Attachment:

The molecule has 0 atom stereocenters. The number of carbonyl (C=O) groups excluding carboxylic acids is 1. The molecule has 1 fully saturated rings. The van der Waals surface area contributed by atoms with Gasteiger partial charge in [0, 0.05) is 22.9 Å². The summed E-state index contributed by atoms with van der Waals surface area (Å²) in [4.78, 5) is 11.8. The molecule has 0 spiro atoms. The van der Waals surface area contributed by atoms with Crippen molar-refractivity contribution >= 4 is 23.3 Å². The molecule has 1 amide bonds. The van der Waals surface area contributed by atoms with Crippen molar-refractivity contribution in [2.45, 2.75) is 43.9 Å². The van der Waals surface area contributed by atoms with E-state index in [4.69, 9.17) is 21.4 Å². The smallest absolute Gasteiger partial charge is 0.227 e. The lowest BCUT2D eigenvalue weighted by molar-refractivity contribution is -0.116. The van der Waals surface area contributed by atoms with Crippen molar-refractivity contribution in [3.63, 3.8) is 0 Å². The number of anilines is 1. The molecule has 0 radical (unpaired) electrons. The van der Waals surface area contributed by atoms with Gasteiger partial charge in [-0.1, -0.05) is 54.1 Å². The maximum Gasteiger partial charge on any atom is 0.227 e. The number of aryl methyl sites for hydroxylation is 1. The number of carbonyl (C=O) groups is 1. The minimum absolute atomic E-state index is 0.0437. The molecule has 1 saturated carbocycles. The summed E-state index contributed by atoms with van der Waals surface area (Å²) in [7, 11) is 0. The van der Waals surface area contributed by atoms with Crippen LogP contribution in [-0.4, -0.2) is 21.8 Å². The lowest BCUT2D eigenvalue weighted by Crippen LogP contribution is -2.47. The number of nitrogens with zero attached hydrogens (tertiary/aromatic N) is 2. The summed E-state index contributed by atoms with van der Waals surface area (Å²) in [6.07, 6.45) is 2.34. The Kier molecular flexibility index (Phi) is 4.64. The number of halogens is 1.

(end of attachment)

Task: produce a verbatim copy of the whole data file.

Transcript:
The molecule has 0 atom stereocenters. The number of carbonyl (C=O) groups excluding carboxylic acids is 1. The molecule has 1 fully saturated rings. The van der Waals surface area contributed by atoms with Gasteiger partial charge in [0, 0.05) is 22.9 Å². The summed E-state index contributed by atoms with van der Waals surface area (Å²) in [4.78, 5) is 11.8. The molecule has 0 spiro atoms. The van der Waals surface area contributed by atoms with Crippen molar-refractivity contribution >= 4 is 23.3 Å². The molecule has 1 amide bonds. The van der Waals surface area contributed by atoms with Crippen molar-refractivity contribution in [2.45, 2.75) is 43.9 Å². The van der Waals surface area contributed by atoms with E-state index in [4.69, 9.17) is 21.4 Å². The smallest absolute Gasteiger partial charge is 0.227 e. The lowest BCUT2D eigenvalue weighted by molar-refractivity contribution is -0.116. The van der Waals surface area contributed by atoms with Crippen molar-refractivity contribution in [3.63, 3.8) is 0 Å². The number of anilines is 1. The molecule has 0 radical (unpaired) electrons. The van der Waals surface area contributed by atoms with Gasteiger partial charge in [-0.1, -0.05) is 54.1 Å². The maximum Gasteiger partial charge on any atom is 0.227 e. The number of aryl methyl sites for hydroxylation is 1. The number of carbonyl (C=O) groups is 1. The minimum absolute atomic E-state index is 0.0437. The molecule has 1 saturated carbocycles. The summed E-state index contributed by atoms with van der Waals surface area (Å²) in [7, 11) is 0. The van der Waals surface area contributed by atoms with Crippen LogP contribution in [-0.4, -0.2) is 21.8 Å². The lowest BCUT2D eigenvalue weighted by Crippen LogP contribution is -2.47. The number of nitrogens with zero attached hydrogens (tertiary/aromatic N) is 2. The summed E-state index contributed by atoms with van der Waals surface area (Å²) in [6.07, 6.45) is 2.34. The Kier molecular flexibility index (Phi) is 4.64. The number of halogens is 1.